Danilin, Sergei Alekseevich

The following article is from The Great Soviet Encyclopedia (1979). It might be outdated or ideologically biased.

Danilin, Sergei Alekseevich


Born Oct. 8 (21), 1901, in Moscow. Soviet pilot; lieutenant general of the engineers (1943). Hero of the Soviet Union (1937). Member of the CPSU since 1938.

Danilin entered the Soviet Army in 1919 and graduated from the Moscow Higher School of Aerial Photogrammetry in 1921. He joined the staff of the Air Force Scientific and Testing Institute in 1922. In 1937, Damilin flew with M. M. Gromov and A. B. Iumashev across the north pole from Moscow to the USA, setting a world distance record over a straight course (10,148 km). Danilin served as director of the Scientific and Testing Institute of the Air Force Special Services in 1943 and 1944. Between 1944 and 1951 he served as deputy director of a state research institute and chief of a directorate of the air force.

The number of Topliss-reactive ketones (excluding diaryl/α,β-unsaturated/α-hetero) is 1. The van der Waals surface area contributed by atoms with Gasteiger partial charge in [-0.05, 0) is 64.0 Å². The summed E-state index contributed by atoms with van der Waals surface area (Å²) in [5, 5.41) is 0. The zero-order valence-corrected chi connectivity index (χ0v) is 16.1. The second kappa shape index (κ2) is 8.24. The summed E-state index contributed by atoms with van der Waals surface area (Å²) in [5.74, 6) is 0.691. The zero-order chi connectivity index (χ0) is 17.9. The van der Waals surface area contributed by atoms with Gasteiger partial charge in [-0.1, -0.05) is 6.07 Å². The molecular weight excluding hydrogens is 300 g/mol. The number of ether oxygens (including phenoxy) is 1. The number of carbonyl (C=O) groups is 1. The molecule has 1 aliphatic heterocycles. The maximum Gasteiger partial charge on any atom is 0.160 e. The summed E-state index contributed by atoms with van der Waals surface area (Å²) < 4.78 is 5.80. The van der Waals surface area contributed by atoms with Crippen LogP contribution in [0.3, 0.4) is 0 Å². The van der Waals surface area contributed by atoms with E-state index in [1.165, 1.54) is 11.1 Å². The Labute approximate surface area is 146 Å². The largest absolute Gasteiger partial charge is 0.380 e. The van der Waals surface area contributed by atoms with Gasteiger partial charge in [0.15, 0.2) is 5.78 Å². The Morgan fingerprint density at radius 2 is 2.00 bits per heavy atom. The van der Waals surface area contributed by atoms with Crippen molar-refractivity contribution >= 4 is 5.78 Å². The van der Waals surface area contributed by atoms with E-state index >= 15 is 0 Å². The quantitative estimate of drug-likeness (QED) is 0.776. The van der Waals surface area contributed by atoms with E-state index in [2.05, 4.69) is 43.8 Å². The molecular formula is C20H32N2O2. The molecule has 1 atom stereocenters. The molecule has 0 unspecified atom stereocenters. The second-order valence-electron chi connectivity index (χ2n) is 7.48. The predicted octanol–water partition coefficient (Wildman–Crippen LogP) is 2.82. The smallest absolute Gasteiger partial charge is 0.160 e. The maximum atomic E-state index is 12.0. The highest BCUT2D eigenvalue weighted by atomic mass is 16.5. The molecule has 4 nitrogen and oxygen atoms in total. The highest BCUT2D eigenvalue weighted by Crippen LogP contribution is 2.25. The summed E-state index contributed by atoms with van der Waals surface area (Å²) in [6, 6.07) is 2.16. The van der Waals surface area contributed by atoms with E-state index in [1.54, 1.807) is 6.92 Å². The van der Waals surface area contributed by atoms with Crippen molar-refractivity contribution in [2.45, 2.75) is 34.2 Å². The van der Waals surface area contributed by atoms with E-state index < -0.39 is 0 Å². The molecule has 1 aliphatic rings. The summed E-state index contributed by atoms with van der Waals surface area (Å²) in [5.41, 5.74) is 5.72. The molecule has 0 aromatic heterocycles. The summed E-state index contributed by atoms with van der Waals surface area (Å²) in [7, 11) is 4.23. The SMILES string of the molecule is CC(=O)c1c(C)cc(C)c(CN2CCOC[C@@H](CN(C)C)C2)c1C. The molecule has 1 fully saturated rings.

Danilin was one of the organizers of the navigation service of the air force of the USSR. He supervised the development of piloting and navigation instruments and radio-communications, radar, photographic aerial-survey, and radio-navigation gear. Danilin also developed techniques for instrument flying and landing as well as for bombing from behind cloud cover. He was assistant air force commander in chief in charge of radio engineering from 1951 to 1953 and chief of a directorate of the air force from 1953 to 1959. Danilin retired in 1960.

Danilin was a deputy to the first convocation of the Supreme Soviet of the USSR. Danilin has been awarded two Orders of Lenin, two Orders of the Red Banner, the Order of Suvorov Second Class, the Order of the Patriotic War First Class, two Orders of the Red Star, and various medals.


Aeronavigatsiia, 3rd ed. Moscow, 1942.
The Great Soviet Encyclopedia, 3rd Edition (1970-1979). © 2010 The Gale Group, Inc. All rights reserved.